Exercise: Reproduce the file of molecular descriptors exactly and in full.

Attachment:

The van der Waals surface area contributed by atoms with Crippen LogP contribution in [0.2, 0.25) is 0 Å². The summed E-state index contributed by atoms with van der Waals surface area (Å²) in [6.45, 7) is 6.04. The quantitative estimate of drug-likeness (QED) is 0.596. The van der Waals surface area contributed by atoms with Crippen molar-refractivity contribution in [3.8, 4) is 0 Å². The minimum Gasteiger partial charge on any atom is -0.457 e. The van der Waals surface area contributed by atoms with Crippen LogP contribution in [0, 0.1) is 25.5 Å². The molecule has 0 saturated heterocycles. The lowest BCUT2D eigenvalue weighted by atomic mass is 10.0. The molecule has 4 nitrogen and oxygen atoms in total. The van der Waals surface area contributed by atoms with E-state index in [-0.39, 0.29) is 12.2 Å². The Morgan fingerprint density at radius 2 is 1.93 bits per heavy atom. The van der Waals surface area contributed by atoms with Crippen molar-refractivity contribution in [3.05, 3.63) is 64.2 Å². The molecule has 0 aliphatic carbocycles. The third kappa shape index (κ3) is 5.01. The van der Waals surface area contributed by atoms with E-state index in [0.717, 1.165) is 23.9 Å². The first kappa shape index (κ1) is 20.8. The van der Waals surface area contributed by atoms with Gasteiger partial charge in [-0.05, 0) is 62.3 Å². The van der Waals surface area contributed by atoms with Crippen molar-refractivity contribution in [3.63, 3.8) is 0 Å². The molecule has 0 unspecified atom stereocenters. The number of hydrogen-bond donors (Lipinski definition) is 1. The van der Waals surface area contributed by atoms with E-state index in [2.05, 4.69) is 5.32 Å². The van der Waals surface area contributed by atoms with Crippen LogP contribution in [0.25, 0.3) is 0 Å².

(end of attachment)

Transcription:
The van der Waals surface area contributed by atoms with Crippen LogP contribution in [0.2, 0.25) is 0 Å². The summed E-state index contributed by atoms with van der Waals surface area (Å²) in [6.45, 7) is 6.04. The quantitative estimate of drug-likeness (QED) is 0.596. The van der Waals surface area contributed by atoms with Crippen molar-refractivity contribution in [3.8, 4) is 0 Å². The minimum Gasteiger partial charge on any atom is -0.457 e. The van der Waals surface area contributed by atoms with Crippen LogP contribution in [0, 0.1) is 25.5 Å². The molecule has 0 saturated heterocycles. The lowest BCUT2D eigenvalue weighted by atomic mass is 10.0. The molecule has 4 nitrogen and oxygen atoms in total. The van der Waals surface area contributed by atoms with E-state index in [-0.39, 0.29) is 12.2 Å². The Morgan fingerprint density at radius 2 is 1.93 bits per heavy atom. The van der Waals surface area contributed by atoms with Crippen molar-refractivity contribution in [3.05, 3.63) is 64.2 Å². The molecule has 0 aliphatic carbocycles. The third kappa shape index (κ3) is 5.01. The van der Waals surface area contributed by atoms with E-state index in [0.717, 1.165) is 23.9 Å². The first kappa shape index (κ1) is 20.8. The van der Waals surface area contributed by atoms with Gasteiger partial charge in [-0.05, 0) is 62.3 Å². The van der Waals surface area contributed by atoms with Crippen molar-refractivity contribution in [3.63, 3.8) is 0 Å². The molecule has 0 unspecified atom stereocenters. The number of hydrogen-bond donors (Lipinski definition) is 1. The van der Waals surface area contributed by atoms with E-state index in [2.05, 4.69) is 5.32 Å². The van der Waals surface area contributed by atoms with Crippen LogP contribution in [0.25, 0.3) is 0 Å².